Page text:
Any obstacles on walkways can cause trips and falls. That includes various cords for electrical power or Internet connections. Use proper cord covers or, better yet, provide the right outlets where they’re needed rather than using extension cords.
6) Maintain Consistent Flooring
Cracks or holes in the flooring are accidents waiting to happen. Regularly inspect the flooring and make needed repairs as soon as possible. In the interim, place warning signs to alert employees and route them away from the hazard.
7) Install and Maintain Proper Lighting
Darkness and shadows are dangerous because employees cannot identify tripping and slipping hazards. To avoid this challenge, install and maintain proper lighting throughout the workplace. That includes spotlights, illuminated steps and replacing burnt-out bulbs.
8) Insist on Proper Footwear
Slips start where the rubber, or sole, meets the road. Employees must wear the proper footwear for their specific working conditions. Shoes should fit properly, and employees must replace them when there’s excessive wear.
Certain companies will offer a shoe program that encourages employees to equip their feet with the right gear to handle each task.
For example, you may provide employees with a special voucher that covers a percentage of the cost of purchasing safety footwear at a preferred retailer each year. This gives employees more incentives to choose the right safety gear to protect themselves and your business’s future.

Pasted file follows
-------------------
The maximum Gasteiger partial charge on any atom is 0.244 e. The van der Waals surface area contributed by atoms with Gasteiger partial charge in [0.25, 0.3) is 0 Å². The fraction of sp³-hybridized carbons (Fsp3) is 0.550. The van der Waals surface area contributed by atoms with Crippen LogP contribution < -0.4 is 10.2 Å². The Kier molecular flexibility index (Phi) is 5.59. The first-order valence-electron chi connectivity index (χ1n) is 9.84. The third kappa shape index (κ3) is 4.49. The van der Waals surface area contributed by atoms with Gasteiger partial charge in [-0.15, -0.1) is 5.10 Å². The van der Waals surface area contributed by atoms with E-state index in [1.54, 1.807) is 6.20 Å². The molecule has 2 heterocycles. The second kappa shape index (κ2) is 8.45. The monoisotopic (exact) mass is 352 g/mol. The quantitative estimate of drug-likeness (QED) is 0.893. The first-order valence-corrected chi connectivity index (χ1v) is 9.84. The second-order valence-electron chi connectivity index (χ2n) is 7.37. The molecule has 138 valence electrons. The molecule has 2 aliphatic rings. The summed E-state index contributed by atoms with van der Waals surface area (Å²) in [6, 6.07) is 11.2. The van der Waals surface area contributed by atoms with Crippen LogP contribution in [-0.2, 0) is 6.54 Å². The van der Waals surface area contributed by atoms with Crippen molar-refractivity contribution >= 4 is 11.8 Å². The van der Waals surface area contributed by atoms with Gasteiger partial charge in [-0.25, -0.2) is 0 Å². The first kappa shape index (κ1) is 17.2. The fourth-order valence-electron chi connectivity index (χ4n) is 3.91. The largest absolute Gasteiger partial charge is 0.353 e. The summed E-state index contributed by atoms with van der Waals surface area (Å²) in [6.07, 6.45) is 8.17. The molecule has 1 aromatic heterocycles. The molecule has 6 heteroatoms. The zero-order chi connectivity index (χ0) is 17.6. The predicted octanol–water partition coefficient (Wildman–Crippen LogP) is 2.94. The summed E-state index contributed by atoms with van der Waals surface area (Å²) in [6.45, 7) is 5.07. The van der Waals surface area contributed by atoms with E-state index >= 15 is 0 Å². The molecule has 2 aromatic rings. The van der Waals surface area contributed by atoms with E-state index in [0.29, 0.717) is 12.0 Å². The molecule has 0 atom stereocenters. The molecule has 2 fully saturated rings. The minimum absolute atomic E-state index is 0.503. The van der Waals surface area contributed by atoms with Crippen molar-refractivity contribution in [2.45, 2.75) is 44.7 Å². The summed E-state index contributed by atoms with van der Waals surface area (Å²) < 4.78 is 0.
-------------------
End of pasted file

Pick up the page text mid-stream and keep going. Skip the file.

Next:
9) Maintain Stairways
Make sure handrails are installed and in good repair. Mark the top and bottom stairs with reflective tape to alert employees. Remove unsecured rugs and carpets from the stairways and landings.
10) Provide Ladders and Step Stools
Employees can easily climb shelving and stand on chairs, desks and tables in a rush to complete a task. Providing easily accessible step stools and ladders can provide the support they need where and when they need it.
11) Use Signage to Warn Employees
Signs are a great way to warn employees of uneven walking surfaces, loose rocks, gaps, steps or potential problem areas. Reflective tape can also help increase awareness of a potential tripping or falling hazard.
12) Train Employees to Avoid Slips, Trips and Falls
Putting in place and maintaining all these preventative measures will prove very helpful. But it is also wise to provide training for employees to help raise awareness and introduce techniques to prevent injury.
That might seem like a long list, but it’s short compared to the costs. Those costs range from personal injury, which can also lead to employee turnover. Then there are rising insurance costs plus regulatory citations and all that follows.
After all, safety is an investment that pays off in the long run.
EDUCATE. EMPOWER. ADVOCATE.
At OECS, our mission is to inspire strong safety cultures that help clients understand OSHA requirements and develop customized safety programs to prevent workplace injuries, including slips, trips and falls. The first place we like to start is educating your team and empowering them to practice safety daily.
Connect with us to learn how we can help you build a culture committed to workplace safety.